The major challenge for this study is a limited number of input. In a preliminary study, we compare the regression approach and classification approach. The regression approach would try to predict the ratio of correct variant calling for each unique 12-mer context, while the classification approach would give a correct/incorrect label to the each 12-mer context. The regression approach sounds more promising; however, this require us to collapse input with the same unique 12-mer context into one input which shrinking down the total input size. Also, it would be hard to partition data into training and test set with the same distribution.
Formulating the model into classification approach is also beneficial because we can calculate the lowest possible error or Bayes error which can be used as a guide to determine if the model performance on the training has reach the highest possible level of performance.
Since we can give only one label to each unique 12-mer context, the Bayes error can be defined as 1-sum(max(concordant_i, discordant_i))/total case; where _i denote the count of concordant/discordant for each unique 12-mer context. For this study, the Bayes error is 26%, so the highest possible accuracy is 74%.
Accomplishments that I'm proud of
After a few iteration of hypermeter adjustment, we are able to get the error in training, validation, and test set close to the Bayes error.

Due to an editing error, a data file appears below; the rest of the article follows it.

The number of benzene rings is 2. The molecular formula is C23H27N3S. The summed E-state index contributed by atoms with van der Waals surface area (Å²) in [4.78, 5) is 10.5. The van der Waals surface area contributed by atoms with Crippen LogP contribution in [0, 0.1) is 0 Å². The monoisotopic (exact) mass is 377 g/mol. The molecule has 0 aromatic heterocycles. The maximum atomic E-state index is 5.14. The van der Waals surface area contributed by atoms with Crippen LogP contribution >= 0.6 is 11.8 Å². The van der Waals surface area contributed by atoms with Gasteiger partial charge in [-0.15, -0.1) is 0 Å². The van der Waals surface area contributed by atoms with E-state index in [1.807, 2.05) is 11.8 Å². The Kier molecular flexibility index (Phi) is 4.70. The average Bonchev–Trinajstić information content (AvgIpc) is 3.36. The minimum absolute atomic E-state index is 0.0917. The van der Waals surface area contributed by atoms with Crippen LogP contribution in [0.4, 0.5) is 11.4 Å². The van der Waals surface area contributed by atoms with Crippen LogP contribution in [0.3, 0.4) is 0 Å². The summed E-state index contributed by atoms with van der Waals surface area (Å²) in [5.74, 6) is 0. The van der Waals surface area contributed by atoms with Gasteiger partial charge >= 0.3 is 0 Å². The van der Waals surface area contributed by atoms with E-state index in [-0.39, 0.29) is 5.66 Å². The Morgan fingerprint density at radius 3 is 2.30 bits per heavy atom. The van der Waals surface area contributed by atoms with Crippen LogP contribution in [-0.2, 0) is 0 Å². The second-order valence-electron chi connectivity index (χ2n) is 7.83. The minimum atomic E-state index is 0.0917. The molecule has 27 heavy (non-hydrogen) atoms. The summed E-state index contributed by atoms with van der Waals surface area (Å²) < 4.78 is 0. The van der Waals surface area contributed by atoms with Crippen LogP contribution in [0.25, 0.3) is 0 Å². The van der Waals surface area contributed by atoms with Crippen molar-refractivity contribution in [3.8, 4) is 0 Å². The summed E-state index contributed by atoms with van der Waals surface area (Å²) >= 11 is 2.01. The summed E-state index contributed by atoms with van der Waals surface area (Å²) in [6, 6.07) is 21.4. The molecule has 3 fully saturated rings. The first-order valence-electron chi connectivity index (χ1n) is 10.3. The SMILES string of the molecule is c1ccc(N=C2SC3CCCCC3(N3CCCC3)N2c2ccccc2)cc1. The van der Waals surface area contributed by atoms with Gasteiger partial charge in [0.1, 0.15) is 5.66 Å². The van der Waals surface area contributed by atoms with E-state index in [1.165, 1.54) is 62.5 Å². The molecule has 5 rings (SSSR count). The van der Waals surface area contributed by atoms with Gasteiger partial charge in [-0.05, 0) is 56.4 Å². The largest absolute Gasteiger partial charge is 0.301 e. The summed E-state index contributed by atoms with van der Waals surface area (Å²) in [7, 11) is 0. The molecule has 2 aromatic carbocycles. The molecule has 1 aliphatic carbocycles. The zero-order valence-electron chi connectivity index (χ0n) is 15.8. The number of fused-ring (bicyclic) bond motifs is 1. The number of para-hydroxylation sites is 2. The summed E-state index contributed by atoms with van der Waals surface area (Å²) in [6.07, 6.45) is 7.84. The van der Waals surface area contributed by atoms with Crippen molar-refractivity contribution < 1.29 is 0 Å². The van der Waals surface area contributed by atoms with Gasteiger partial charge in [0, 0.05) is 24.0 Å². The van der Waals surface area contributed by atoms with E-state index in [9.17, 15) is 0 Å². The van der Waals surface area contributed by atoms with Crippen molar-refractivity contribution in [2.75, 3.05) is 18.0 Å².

What I learned
Most of the effort in deep learning is indeed to defining the input/output, prepare the data, and set the environment for execution. Writing code for the actual deep learning part is much simpler.
Model inspection is also very important. In an earlier version of the model, our model stuck around moderate accuracy. After inspection, we found that the model overfit to the class with higher representation. Therefore, we include class weight to counteract the imbalance class.
What's next for ContextNNN
The main caveat for the current attribution analysis is that we analyzed the variant calling from ContextNNN. Most variant caller use explicit statistic model that take into account the quality/quantity of the mapped reads, while ContextNNN use the CNN model that capture mapped reads at the variant site and all the surrounding context. We believe that this lead to uninterpretable of attribution analysis. Therefore, one major goal for the next step of this project is to experiment on other variant calling tool.
The second issue to further investigate is the size of the context bases. In this study, we only use the context on the right of the variant calling site and only experiment on 12-mer. Different k-mer size would affect the binning of the data into a group and assign value for prediction, so this would directly affect the model. We would like to expand the analysis to include both left and right contexts and vary the size of the k-mer.
Third, we plan to use more TF2.0 component including TF.data rather than basic numpy or custom loss function with TR probability rather than using weight for imbalance class. The rational for the transition into TF.data is to promote the usage of sharable standard data structure in the bioinformatics community. For TR probability, it would make more sense to set loss function of the model to F1 score which is ready for interpretation of compare across the models.
Log in or sign up for Devpost to join the conversation.